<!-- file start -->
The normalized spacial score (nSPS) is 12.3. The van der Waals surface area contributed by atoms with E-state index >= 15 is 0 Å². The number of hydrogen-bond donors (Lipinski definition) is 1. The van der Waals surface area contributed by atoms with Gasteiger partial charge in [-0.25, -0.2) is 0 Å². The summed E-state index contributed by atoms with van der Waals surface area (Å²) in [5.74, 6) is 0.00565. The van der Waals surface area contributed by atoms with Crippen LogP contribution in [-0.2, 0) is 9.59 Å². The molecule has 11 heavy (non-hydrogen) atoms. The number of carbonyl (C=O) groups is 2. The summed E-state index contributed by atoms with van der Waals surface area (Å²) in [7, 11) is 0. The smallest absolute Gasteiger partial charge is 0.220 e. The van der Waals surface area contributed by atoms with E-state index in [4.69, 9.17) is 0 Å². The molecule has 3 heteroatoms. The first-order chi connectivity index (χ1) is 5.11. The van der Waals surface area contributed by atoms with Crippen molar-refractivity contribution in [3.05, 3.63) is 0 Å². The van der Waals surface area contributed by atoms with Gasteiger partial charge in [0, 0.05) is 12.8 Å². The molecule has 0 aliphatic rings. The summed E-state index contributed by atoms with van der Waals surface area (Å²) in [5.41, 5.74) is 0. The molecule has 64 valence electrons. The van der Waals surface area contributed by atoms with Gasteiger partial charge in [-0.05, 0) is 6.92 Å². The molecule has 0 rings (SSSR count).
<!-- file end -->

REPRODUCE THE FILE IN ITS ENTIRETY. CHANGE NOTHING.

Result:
The normalized spacial score (nSPS) is 12.3. The van der Waals surface area contributed by atoms with E-state index >= 15 is 0 Å². The number of hydrogen-bond donors (Lipinski definition) is 1. The van der Waals surface area contributed by atoms with Gasteiger partial charge in [-0.25, -0.2) is 0 Å². The summed E-state index contributed by atoms with van der Waals surface area (Å²) in [5.74, 6) is 0.00565. The van der Waals surface area contributed by atoms with Crippen LogP contribution in [-0.2, 0) is 9.59 Å². The molecule has 11 heavy (non-hydrogen) atoms. The number of carbonyl (C=O) groups is 2. The summed E-state index contributed by atoms with van der Waals surface area (Å²) in [7, 11) is 0. The smallest absolute Gasteiger partial charge is 0.220 e. The van der Waals surface area contributed by atoms with E-state index in [4.69, 9.17) is 0 Å². The molecule has 3 heteroatoms. The first-order chi connectivity index (χ1) is 5.11. The van der Waals surface area contributed by atoms with Crippen molar-refractivity contribution in [3.05, 3.63) is 0 Å². The van der Waals surface area contributed by atoms with Gasteiger partial charge in [0, 0.05) is 12.8 Å². The molecule has 0 aliphatic rings. The summed E-state index contributed by atoms with van der Waals surface area (Å²) in [5.41, 5.74) is 0. The molecule has 64 valence electrons. The van der Waals surface area contributed by atoms with Gasteiger partial charge in [-0.05, 0) is 6.92 Å². The molecule has 0 rings (SSSR count).